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The federal gov’t and silicon valley are looking to clamp down on your freedom of movement. Your ability to move about as you please does not fit with their goals for the future of our world. Automotive-related freedoms, including access to fuel, allow us to be free to move without the permission of silicon valley and the federal government. Automotive freedoms are not only hobby related; they are essential to preventing yet another step along the road to serfdom at the hands of woke corporations and federal bureaucrats.
Biden recently signed into law a requirement that all vehicles produced after 2026 be fitted with a remote kill switch. Electric vehicles are already equipped with this capability via internet-connected “superchargers.” These corporations can sell you a product for tens or even hundreds of thousands of dollars, then prevent you from using them. Worse yet, if the law is not challenged or repealed, these kill switches will have a “back door” that allows government agencies to shut your vehicle off remotely as well.
With conservatives slowly waking up to the reality that corporate managers are not on our side, this should be among our top concerns. Internal combustion vehicles, so far, are free of the sorts of nanny state controls that are standard on electric vehicles, so preserving our access to gasoline and diesel fuel is an absolute necessity
Right to repair is also an important issue. It is not, as some techno-authoritarians claim, a simple matter for tinkerers. Rather, it is a critical component of our ability to maintain freedom of movement. Right to repair ensures that we are able to hire independent professionals to repair our vehicles and other products rather than being forced to pay astronomical prices to manufacturers.
By Mike SpinelliApril 29, 2022MSN.comYou’ve heard the stories: Irv Gordon’s three-million-mile Volvo; Rachel Veitch had the oil in her Mercury Comet changed every 3,000 miles since 1964; a 102-year-old man drove the same car for 82 years. In the car world, we think of these rare owners as moral heroes. Whatever their reason—sentimentality? Yankee thrift? Obsessive compulsion?—they’ve sacrificed the novelty of the new for a durable relationship. They’ve won a marathon most of us don’t bother running.
I’ve been thinking a lot about long-haul car owners as we race toward a technology inflection that will upend the more than a century-old custom of car ownership. Rather than maintain their vehicles lovingly over decades, the Rachel Veitchs and Irv Gordons of the not-so-distant future—if any might still exist—will be compelled to trade them in for reasons that would have read like science fiction to car buyers of the past.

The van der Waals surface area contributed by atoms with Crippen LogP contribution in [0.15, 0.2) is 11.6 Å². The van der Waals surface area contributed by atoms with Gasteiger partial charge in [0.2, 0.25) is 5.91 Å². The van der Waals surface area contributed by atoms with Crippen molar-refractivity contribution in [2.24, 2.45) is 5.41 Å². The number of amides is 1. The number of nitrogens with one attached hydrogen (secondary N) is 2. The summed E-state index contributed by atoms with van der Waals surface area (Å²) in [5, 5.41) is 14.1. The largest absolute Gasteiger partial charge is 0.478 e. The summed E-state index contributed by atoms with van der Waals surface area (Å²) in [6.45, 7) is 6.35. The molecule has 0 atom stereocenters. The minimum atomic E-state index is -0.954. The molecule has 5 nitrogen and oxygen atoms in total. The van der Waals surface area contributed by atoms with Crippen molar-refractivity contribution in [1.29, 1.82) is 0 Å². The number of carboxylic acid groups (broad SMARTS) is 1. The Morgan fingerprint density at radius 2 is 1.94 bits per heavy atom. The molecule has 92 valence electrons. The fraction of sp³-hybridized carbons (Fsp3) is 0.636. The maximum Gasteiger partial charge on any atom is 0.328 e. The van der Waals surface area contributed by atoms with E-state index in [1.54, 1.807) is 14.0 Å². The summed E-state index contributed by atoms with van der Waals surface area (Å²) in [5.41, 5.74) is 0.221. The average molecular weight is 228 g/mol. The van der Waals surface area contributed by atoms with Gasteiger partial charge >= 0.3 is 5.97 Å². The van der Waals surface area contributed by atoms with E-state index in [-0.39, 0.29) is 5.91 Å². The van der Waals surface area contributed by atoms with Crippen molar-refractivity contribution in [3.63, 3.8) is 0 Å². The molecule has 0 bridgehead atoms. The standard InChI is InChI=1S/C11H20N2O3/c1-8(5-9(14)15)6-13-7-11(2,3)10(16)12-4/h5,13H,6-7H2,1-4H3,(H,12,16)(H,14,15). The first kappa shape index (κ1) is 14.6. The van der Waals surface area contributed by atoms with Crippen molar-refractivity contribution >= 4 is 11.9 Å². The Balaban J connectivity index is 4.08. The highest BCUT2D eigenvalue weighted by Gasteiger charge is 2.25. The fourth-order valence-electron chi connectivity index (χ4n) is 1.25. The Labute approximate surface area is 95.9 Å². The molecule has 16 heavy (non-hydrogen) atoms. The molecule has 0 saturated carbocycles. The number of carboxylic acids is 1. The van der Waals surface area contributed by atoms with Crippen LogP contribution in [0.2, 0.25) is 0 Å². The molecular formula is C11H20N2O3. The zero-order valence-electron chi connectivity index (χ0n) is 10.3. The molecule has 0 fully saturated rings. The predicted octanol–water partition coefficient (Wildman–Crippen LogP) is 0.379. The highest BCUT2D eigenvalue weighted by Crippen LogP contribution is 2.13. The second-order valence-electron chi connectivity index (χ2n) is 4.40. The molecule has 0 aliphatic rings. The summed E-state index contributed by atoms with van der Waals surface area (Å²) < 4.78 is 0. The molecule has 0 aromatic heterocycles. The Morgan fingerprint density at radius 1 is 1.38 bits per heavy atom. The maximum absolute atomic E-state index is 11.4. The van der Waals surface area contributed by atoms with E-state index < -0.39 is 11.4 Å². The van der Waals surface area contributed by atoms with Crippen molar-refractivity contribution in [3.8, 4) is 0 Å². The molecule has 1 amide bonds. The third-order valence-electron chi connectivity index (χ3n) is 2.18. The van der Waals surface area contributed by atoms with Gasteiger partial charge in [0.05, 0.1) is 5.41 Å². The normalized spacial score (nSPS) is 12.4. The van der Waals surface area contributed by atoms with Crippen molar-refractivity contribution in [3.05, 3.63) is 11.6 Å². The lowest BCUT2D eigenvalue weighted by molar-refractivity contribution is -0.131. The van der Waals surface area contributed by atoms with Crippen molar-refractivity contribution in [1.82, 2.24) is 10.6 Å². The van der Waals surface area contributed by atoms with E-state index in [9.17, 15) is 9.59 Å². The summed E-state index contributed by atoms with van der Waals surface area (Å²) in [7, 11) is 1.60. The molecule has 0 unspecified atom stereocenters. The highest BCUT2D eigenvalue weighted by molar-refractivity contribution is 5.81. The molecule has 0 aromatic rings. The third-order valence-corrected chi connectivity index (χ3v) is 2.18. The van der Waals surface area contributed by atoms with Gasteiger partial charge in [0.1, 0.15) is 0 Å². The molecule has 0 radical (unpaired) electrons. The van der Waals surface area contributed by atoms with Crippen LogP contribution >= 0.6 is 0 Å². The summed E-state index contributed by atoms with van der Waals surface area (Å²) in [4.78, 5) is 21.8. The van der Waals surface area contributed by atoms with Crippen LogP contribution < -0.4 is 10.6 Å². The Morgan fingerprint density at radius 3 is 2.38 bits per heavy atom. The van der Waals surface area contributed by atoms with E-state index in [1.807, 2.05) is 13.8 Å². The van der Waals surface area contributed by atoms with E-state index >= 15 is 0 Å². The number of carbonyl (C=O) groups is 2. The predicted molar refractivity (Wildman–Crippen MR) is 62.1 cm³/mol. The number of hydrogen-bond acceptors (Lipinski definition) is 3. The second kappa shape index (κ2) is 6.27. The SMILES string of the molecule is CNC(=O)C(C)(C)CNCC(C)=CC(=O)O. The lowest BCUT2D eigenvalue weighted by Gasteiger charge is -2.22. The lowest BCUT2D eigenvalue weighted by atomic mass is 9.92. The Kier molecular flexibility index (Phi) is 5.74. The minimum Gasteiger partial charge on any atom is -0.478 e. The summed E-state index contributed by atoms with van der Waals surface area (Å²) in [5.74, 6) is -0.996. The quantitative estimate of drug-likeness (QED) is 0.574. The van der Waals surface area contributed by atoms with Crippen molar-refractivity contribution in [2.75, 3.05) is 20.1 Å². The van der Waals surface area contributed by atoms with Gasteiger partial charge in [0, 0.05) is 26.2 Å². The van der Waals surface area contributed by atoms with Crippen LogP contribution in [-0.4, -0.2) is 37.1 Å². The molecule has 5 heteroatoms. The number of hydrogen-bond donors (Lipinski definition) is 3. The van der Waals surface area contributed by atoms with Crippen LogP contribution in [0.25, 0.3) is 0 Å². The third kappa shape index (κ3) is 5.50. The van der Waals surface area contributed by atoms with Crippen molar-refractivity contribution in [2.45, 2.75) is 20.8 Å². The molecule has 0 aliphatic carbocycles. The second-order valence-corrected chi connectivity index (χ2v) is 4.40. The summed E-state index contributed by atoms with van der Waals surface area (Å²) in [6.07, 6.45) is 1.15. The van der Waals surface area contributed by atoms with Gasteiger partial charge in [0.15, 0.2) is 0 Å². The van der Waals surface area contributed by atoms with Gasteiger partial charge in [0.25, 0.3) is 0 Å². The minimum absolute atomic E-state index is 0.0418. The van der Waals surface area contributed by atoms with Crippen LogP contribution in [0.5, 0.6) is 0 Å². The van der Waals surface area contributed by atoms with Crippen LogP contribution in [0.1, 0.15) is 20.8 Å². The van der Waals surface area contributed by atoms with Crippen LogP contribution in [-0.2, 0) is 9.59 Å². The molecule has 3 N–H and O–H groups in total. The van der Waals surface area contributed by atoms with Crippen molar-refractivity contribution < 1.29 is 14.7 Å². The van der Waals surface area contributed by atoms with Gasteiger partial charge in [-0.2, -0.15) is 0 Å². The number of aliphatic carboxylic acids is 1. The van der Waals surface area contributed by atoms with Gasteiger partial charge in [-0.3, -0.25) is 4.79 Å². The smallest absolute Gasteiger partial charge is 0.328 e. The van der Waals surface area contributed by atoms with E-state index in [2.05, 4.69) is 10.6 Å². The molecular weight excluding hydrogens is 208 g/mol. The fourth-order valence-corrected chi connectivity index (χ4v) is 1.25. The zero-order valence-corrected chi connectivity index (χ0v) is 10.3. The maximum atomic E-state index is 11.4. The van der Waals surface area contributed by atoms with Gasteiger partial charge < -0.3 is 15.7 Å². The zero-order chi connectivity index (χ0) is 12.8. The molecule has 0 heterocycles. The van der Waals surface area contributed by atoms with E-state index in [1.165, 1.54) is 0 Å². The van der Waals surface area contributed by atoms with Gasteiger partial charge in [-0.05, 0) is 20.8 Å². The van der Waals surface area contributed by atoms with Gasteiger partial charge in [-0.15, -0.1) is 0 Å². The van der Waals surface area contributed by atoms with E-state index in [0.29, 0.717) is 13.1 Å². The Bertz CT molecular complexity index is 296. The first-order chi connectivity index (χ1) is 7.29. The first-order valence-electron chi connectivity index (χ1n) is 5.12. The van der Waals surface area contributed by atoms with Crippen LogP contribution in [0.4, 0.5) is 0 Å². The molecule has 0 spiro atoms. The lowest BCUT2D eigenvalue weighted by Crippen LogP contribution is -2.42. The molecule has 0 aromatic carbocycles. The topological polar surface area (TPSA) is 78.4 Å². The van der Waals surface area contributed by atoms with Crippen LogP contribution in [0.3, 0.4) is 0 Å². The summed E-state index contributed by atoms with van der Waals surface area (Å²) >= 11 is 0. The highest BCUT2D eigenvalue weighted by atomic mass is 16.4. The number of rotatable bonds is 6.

In essence, it won’t make sense to form a bond with a vehicle that’s not really yours and runs on software someone else controls.
By Chris PandolfoMarch 29, 2022The Blaze'Gov. Jay Inslee (D) signed a bill last week that sets a target for all vehicles of the model year 2030 or later that are sold, purchased, or registered in the state to be electric.
"On or before December 31, 2023, the interagency electric vehicle coordinating council... shall complete a scoping plan for achieving the 2030 target," the new law says.
The bill was passed as part of a $16.9 billion "Move Ahead Washington" package signed by Inslee on Friday. The governor said this legislation will combat climate change by reducing greenhouse gas emissions.
"Transportation is our state’s largest source of greenhouse gas emissions. There is no way to talk about climate change without talking about transportation," Inslee said in a statement. "This package will move us away from the transportation system our grandparents imagined and towards the transportation system our grandchildren dream of."
Democrats have frequently criticized transportation as one of the largest sources of greenhouse gas emissions. According to the Environmental Protection Agency, there's been a 22.9% increase in fossil fuel emissions from transportation between 1990 and 2019, the largest increase of any economic sector.
The sweeping legislation includes funding for several infrastructure projects designed to facilitate a larger transition to electric vehicles, including building thousands of new electric vehicle charging stations. The transportation package will also fund four new hybrid-electric ferries, 25 transit electrification projects, and free fares for riders 18 and younger on public transportation systems, the governor said.
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